The Purdue Boilermakers Women's Volleyball team started play in 1975 and has made the AIAW/NCAA tournament 27 times since. This includes five trips to the regional finals. The team has been coached by Dave Shondell since 2003.


The Purdue Boilermakers baseball team have been conference champions twice, in 1909 and 2012. In 1987, 2012 and 2018 they appeared in the NCAA tournament.

Men's golf

The Purdue golf team inaugural season was in 1921. The team earned a national championship in 1961, and have been Big Ten champions twelve times.[13] The team has had two NCAA individual champions: Fred Wampler in 1950 and Joe Campbell in 1955.[14][15] The team has also earned 12 Big Ten championships through 2017.


The Boilermaker softball team began play in 1994. The team has made two NCAA Tournament appearances in 2008 and 2009. The current head coach is Magali Frezzotti.


The Purdue Boilermaker wrestling team started in the 1913-1914 season. As a team, the Boilermakers have placed as high as 2nd at the NCAA National Championships, and have had individual wrestlers qualify for the NCAA tournament for over 25 years straight. The team is coached by Tony Ersland, who wrestled for the University of Iowa under legendary coach Dan Gable. He is assisted by Tyrel Todd, Kendric Maple, and Jake Sueflohn.[16] The team competes in the Big Ten Conference. Purdue Wrestling practices in the Blake Wrestling Training Center and competes on campus in the Holloway Gymnasium (2,288).[17]


NCAA team championships

Purdue University has won 3 NCAA national championships:[18]

Other national team titles

Athletic accomplishments





Cross country: men

  • Big Ten Champions: 1916, 1941, 1943

Cross country: women

  • Big Ten Champions: 1980†


Field hockey

  • Big Ten Champions: 1978†, 1979†

Golf: men

Golf: women

Soccer: women


Swimming and diving: men

Tennis: women

  • Big Ten Champions: 2012

Track and field: women


  • Big Ten Champions: 2001


  • Big Ten Champions: 1987, 1999, 2017


  • Big Ten Champions: 1979†, 1980†, 1982, 1985


  • Big Ten Champions: 1942, 1945, 1948, 1949, 1950, 1954

c = Co-Champions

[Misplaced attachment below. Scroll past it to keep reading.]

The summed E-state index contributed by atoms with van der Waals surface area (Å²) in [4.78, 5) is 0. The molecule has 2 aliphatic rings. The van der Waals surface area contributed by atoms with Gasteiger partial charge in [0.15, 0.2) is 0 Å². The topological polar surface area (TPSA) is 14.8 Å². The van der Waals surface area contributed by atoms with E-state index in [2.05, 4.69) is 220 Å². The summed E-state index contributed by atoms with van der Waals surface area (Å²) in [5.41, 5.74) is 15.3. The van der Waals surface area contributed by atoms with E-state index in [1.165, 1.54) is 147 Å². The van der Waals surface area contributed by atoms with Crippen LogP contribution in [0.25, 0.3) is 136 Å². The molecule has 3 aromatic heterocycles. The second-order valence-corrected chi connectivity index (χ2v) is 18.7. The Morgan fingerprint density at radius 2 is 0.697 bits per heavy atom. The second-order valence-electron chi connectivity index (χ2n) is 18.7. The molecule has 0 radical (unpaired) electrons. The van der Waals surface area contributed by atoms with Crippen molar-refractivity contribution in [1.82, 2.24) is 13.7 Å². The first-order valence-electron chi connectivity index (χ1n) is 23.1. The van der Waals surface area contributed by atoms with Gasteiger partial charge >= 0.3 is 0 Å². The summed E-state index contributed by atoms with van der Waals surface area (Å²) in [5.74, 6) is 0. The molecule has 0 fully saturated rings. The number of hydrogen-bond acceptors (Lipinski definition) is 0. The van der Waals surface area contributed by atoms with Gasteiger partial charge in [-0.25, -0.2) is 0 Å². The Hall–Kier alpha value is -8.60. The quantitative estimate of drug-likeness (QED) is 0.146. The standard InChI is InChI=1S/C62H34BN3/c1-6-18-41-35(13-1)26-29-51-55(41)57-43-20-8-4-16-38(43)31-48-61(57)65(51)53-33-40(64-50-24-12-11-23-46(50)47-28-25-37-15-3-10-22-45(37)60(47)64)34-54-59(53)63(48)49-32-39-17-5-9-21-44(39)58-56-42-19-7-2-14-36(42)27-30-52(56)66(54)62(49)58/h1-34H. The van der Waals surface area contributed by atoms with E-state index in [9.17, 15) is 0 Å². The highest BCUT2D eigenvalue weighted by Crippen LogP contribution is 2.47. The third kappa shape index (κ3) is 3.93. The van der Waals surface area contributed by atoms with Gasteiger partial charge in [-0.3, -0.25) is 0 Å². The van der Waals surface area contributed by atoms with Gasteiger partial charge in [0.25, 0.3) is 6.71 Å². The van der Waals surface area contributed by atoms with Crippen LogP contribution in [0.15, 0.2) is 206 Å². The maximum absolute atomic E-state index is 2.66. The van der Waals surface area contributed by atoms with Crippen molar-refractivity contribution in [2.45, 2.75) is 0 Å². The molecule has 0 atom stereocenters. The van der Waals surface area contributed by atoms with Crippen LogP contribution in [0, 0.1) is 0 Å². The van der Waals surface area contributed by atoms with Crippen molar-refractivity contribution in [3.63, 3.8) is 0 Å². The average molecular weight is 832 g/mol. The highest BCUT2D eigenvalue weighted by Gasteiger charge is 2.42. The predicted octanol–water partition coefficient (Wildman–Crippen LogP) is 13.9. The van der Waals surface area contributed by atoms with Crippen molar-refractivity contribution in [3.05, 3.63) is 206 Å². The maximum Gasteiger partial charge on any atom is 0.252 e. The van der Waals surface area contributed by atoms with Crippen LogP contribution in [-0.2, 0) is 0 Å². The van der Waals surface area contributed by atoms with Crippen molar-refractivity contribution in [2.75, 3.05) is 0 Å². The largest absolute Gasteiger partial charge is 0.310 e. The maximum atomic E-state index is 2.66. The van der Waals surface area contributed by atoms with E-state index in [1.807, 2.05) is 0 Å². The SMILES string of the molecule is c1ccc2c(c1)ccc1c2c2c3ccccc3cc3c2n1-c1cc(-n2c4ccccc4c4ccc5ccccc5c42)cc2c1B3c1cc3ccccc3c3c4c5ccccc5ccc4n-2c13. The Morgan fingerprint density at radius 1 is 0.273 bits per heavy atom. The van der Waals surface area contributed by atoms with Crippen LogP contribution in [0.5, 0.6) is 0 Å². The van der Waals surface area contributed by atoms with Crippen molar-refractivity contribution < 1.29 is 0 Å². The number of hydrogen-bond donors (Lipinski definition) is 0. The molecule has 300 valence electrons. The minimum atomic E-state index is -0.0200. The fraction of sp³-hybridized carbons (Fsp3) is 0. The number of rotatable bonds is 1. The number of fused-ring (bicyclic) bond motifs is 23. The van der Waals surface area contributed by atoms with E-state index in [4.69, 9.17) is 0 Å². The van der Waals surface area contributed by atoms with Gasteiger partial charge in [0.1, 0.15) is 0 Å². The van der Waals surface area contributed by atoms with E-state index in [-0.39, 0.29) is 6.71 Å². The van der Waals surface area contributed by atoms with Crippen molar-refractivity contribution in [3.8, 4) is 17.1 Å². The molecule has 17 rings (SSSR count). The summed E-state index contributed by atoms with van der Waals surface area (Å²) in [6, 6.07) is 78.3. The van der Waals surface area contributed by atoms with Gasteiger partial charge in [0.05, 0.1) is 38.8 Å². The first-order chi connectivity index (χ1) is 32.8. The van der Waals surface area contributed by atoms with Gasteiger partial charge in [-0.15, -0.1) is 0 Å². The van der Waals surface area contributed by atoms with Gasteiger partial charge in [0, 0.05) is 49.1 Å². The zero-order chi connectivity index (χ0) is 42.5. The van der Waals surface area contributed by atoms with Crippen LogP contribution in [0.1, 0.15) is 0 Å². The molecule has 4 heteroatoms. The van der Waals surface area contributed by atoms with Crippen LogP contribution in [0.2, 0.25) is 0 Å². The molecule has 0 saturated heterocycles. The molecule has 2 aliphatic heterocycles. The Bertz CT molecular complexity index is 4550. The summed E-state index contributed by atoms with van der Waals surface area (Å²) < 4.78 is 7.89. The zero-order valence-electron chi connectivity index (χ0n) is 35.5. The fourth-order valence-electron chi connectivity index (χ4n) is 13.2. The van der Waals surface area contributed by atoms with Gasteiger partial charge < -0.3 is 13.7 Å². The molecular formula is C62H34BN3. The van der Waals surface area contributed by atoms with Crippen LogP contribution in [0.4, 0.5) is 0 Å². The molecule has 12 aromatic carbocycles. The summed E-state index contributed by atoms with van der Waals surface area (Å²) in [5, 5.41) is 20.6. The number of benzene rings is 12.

† = Women's championships were not fully sanctioned with the Big Ten Conference until the 1981-1982 season.

Non-varsity sports


The Purdue Crew is a student athletic rowing club established in 1949. It is the largest such club on campus with an average of 130 members throughout the season. The program competes nationwide against both club and D1 programs. As a club, the crew is supported by Purdue University's Department of Recreational Sports by employing the head and assistant coach positions. Strong alumni support has allowed for much of the growth and success of the program by financing equipment and facilities. The club sponsors or supports several annual events, including the Hunger Hike[25] and the Feast of the Hunter's Moon.[26] Notably, Amanda Elmore from Purdue Crew's class of 2013 won an Olympic Gold Medal in 2016 in the Women's 8+ category.[27]


Purdue is home to both an English and Western riding program. Their English team specializes in Hunt Seat and is a member of the Intercollegiate Horse Show Association. The Purdue Equestrian team was founded in 1980 by Jerry Steinmetz, who coached the team until 2017. His daughter, Krista Steinmetz, became the coach in that year. The team has reached the Intercollegiate Horse Show Association (IHSA) Nationals twenty times, placing in the top 10 ten times.[28] The team has a student-run Executive Board in which current Purdue students help run the club.[29]


Purdue gymnastics competes in National Association of Intercollegiate Gymnastics Clubs (NAIGC) with a 2nd place men's finish in both 2015 and 2016. In 2019, the team placed 1st in the modified NCAA division.

Men's ice hockey